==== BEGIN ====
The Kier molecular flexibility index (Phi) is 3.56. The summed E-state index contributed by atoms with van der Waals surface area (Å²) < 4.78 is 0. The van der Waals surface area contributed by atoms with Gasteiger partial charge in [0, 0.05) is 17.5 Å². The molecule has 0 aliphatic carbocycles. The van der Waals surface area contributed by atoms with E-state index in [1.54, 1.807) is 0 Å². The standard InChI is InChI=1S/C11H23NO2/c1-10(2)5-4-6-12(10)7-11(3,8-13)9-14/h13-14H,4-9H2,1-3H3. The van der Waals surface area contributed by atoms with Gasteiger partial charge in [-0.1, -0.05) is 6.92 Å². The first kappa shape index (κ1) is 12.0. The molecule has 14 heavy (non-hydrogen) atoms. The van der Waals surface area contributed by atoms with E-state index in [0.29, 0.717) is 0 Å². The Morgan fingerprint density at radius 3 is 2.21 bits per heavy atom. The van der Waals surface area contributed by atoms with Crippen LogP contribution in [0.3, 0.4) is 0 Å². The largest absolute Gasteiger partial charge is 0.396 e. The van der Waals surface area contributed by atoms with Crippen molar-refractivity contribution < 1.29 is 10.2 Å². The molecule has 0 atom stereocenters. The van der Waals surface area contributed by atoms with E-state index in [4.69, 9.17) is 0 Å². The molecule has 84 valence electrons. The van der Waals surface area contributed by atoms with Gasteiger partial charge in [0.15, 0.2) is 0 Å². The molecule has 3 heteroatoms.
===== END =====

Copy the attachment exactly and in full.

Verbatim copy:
The Kier molecular flexibility index (Phi) is 3.56. The summed E-state index contributed by atoms with van der Waals surface area (Å²) < 4.78 is 0. The van der Waals surface area contributed by atoms with Gasteiger partial charge in [0, 0.05) is 17.5 Å². The molecule has 0 aliphatic carbocycles. The van der Waals surface area contributed by atoms with E-state index in [1.54, 1.807) is 0 Å². The standard InChI is InChI=1S/C11H23NO2/c1-10(2)5-4-6-12(10)7-11(3,8-13)9-14/h13-14H,4-9H2,1-3H3. The van der Waals surface area contributed by atoms with Gasteiger partial charge in [-0.1, -0.05) is 6.92 Å². The first kappa shape index (κ1) is 12.0. The molecule has 14 heavy (non-hydrogen) atoms. The van der Waals surface area contributed by atoms with E-state index in [0.29, 0.717) is 0 Å². The Morgan fingerprint density at radius 3 is 2.21 bits per heavy atom. The van der Waals surface area contributed by atoms with Crippen LogP contribution in [0.3, 0.4) is 0 Å². The largest absolute Gasteiger partial charge is 0.396 e. The van der Waals surface area contributed by atoms with Crippen molar-refractivity contribution < 1.29 is 10.2 Å². The molecule has 0 atom stereocenters. The van der Waals surface area contributed by atoms with E-state index in [4.69, 9.17) is 0 Å². The molecule has 84 valence electrons. The van der Waals surface area contributed by atoms with Gasteiger partial charge in [0.15, 0.2) is 0 Å². The molecule has 3 heteroatoms.